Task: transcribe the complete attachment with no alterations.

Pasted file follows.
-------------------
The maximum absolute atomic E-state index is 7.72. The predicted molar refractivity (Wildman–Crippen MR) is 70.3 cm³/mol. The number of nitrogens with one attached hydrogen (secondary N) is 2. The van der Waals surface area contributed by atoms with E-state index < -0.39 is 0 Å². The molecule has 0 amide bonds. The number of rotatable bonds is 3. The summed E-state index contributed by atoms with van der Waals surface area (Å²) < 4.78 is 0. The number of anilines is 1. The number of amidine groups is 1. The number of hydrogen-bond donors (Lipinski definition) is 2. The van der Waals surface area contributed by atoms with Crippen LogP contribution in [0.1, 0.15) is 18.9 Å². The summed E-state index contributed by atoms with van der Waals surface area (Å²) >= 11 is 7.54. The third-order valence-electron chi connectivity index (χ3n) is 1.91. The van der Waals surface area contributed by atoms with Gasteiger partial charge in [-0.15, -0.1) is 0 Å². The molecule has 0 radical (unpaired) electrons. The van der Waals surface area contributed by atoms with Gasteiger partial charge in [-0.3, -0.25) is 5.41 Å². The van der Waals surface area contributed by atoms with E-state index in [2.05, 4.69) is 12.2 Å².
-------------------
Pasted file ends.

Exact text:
The maximum absolute atomic E-state index is 7.72. The predicted molar refractivity (Wildman–Crippen MR) is 70.3 cm³/mol. The number of nitrogens with one attached hydrogen (secondary N) is 2. The van der Waals surface area contributed by atoms with E-state index < -0.39 is 0 Å². The molecule has 0 amide bonds. The number of rotatable bonds is 3. The summed E-state index contributed by atoms with van der Waals surface area (Å²) < 4.78 is 0. The number of anilines is 1. The number of amidine groups is 1. The number of hydrogen-bond donors (Lipinski definition) is 2. The van der Waals surface area contributed by atoms with Crippen LogP contribution in [0.1, 0.15) is 18.9 Å². The summed E-state index contributed by atoms with van der Waals surface area (Å²) >= 11 is 7.54. The third-order valence-electron chi connectivity index (χ3n) is 1.91. The van der Waals surface area contributed by atoms with Gasteiger partial charge in [-0.15, -0.1) is 0 Å². The molecule has 0 radical (unpaired) electrons. The van der Waals surface area contributed by atoms with Gasteiger partial charge in [-0.3, -0.25) is 5.41 Å². The van der Waals surface area contributed by atoms with E-state index in [2.05, 4.69) is 12.2 Å².